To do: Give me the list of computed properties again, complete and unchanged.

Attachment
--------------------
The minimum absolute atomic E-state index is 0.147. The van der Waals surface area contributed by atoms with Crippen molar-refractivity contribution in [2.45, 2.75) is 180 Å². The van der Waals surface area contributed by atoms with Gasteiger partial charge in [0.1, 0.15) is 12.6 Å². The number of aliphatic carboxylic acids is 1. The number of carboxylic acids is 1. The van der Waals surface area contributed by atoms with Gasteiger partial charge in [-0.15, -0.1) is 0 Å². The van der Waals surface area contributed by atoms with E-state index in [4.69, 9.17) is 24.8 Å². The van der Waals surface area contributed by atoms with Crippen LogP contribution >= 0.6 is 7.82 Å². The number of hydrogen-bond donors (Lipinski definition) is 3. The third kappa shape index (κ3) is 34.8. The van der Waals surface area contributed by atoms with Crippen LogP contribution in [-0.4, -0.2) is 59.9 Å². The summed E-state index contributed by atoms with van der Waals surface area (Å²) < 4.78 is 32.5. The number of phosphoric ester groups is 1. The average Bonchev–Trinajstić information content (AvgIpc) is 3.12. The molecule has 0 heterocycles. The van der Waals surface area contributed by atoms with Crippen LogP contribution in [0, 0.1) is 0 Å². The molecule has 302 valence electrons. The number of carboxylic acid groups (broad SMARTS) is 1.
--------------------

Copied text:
The minimum absolute atomic E-state index is 0.147. The van der Waals surface area contributed by atoms with Crippen molar-refractivity contribution in [2.45, 2.75) is 180 Å². The van der Waals surface area contributed by atoms with Gasteiger partial charge in [0.1, 0.15) is 12.6 Å². The number of aliphatic carboxylic acids is 1. The number of carboxylic acids is 1. The van der Waals surface area contributed by atoms with Gasteiger partial charge in [-0.15, -0.1) is 0 Å². The van der Waals surface area contributed by atoms with E-state index in [4.69, 9.17) is 24.8 Å². The van der Waals surface area contributed by atoms with Crippen LogP contribution >= 0.6 is 7.82 Å². The number of hydrogen-bond donors (Lipinski definition) is 3. The third kappa shape index (κ3) is 34.8. The van der Waals surface area contributed by atoms with Crippen LogP contribution in [-0.4, -0.2) is 59.9 Å². The summed E-state index contributed by atoms with van der Waals surface area (Å²) < 4.78 is 32.5. The number of phosphoric ester groups is 1. The average Bonchev–Trinajstić information content (AvgIpc) is 3.12. The molecule has 0 heterocycles. The van der Waals surface area contributed by atoms with Crippen LogP contribution in [0, 0.1) is 0 Å². The molecule has 302 valence electrons. The number of carboxylic acid groups (broad SMARTS) is 1.